The Best Commuter Bikes On The Market

There’s never been a better time to be on a bike. Whether for fitness, convenience, or simply making their commute more, well, simple jumping on the bike to work is back in form. If you’re looking to dive in, know that not just any bike is going give you a great ride. Tech and design in the cycling world is evolving as fast as it is in electronics and new categories of versatile designs are arriving each season. Specifically, the class of “commuter bikes” has gained a ton of traction as more and more people take to the saddle.

Commuter bikes are specifically designed with comfortable, medium distances in mind and incorporate both performance and comfort elements into their design and components. Most commuter bikes feature more relaxed frame geometry (how far forward you lean on the bike) than traditional road bikes and feature components like hydraulic brakes for quick stopping, moderate gear differentials for easy pedaling, and integrated lighting systems. If you’re looking for a commuter bike, we’ve rounded up some top choices and divided them into categories, no spandex required.

All City Macho Man ($1600)
This hybrid is designed for road cycling and mountain biking. You can be king of the road on bike lanes and dirt paths. It’s made of sturdy steel, allowing for a smooth ride over the most rugged terrain. Safety is no issue due to large tires and fenders that allow you to go over deep potholes without worrying about going Bono. In wet conditions, the disc brakes allow for action-hero-type swerve stops.

Surly Pacer ($1600)
Wallet, keys, phone, helmet & go. This bike is for the 'lightweight' commuter who isn't carrying too much excess gear aside from the basic essentials. Surly describes this bike as a go-to for the “backpack” commuter. Sturdy and stable, the Pacer handles beautifully and manages long-winded rides with ease and comfort. Easy geometry assures you a comfortable ride but doesn’t sacrifice performance either. The Pacer is set on 28mm tires, but can accommodate up to 32mm. Sturdy Shimano 105 components will last you through many miles and year.

Specialized Sirrus Elite ($900)
Built for both speed and efficiency, the Sirrus combines a lightweight aluminum frame with the always-reliable Shimano Sora drivetrain and powerful disc brakes to deliver a comfortable and fast ride.. The bike absorbs shocks and provides a smooth ride, even in the roughest conditions. Fender mounts and reflective details enhance this bike’s already impressive feature set.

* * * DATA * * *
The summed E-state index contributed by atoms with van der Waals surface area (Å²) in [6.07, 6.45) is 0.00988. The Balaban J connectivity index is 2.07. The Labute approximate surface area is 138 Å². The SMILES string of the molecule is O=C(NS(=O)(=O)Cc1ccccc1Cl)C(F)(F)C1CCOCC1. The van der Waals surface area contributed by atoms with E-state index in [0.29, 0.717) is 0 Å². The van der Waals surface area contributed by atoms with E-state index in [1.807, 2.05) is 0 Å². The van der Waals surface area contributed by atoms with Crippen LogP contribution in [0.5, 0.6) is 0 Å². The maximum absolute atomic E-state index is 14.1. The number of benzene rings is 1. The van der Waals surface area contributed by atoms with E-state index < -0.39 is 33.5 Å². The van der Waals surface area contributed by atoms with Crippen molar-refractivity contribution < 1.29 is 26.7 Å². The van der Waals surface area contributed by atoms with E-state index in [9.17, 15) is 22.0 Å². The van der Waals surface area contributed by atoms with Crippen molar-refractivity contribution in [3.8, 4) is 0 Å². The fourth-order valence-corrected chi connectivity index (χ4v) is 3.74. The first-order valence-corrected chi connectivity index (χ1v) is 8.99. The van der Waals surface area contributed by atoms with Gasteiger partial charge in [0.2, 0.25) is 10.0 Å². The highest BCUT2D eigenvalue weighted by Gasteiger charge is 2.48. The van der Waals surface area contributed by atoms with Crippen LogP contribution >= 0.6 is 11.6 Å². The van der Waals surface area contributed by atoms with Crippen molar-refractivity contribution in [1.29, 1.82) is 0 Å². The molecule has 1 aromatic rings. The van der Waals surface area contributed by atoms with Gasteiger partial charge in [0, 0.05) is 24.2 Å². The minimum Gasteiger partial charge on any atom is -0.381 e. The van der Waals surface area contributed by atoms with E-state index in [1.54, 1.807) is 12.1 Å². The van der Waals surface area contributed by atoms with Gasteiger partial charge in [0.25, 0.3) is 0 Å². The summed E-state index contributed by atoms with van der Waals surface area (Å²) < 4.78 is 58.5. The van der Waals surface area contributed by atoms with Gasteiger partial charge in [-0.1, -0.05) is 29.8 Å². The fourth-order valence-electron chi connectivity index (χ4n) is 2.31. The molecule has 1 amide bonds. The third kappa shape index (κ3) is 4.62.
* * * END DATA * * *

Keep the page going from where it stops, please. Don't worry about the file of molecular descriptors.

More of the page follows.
The Momentum Street ($425)
The Street is made for for riding around bustling city streets. It’s also the most affordable bike on our list. At just $425, the aluminum bike has 700c wheels, rear rim brakes and a seven-speed Shimano drivetrain. Despite the bargain price, the Street is ready for any commute. A top tube integrates both a U-lock slot and a cup holder built into the frame. Full fenders make the bike perfect for any weather and an integrated rear rack is handy to carry cargo or your drunk friend from the bar.

Shinola Detroit Arrow ($1000)
In case you aren't in the know, a fixie is a bike that has a drivetrain with no freewheel mechanism. The point of such a bike is to connect it more closely to the rider, allowing for smoother maneuverability. The Detroit Arrow features a tig-welded True Temper steel frame. If you aren’t familiar with the uber-cool Shinola brand you will be after riding this hand-assembled masterpiece. This ride features an all-black component spec, with a leather saddle, cork grips, jet- black fenders, chain guard, and bell. Puncture-resistant 700×32 C tires with a reflective 3M strip make for both a smooth and safe ride that will have you looking like the coolest big kid on the block.

Cannondale Bad Boy 1 ($1800)
The aluminum-framed Bad Boy 1 has engineered flex in the frame and fork that enables smooth riding on uneven surfaces. The bike has 8-speed drivetrain. 30 gears and hydraulic disc brakes. Framed eyelets allow you to add fenders and a rear rack. The bike has built-in headlights and adjustable handlebars and seats. In terms of ride, the Bad Boy is exactly as the name implies, coming out on top for its uncompromising features to say nothing of its head-turning stylish good looks. The bike is sleek, thin, and sexy. It’s comfortable with aggressive forward lean and allows you to weave through traffic on city streets with quick handling and breakneck braking.

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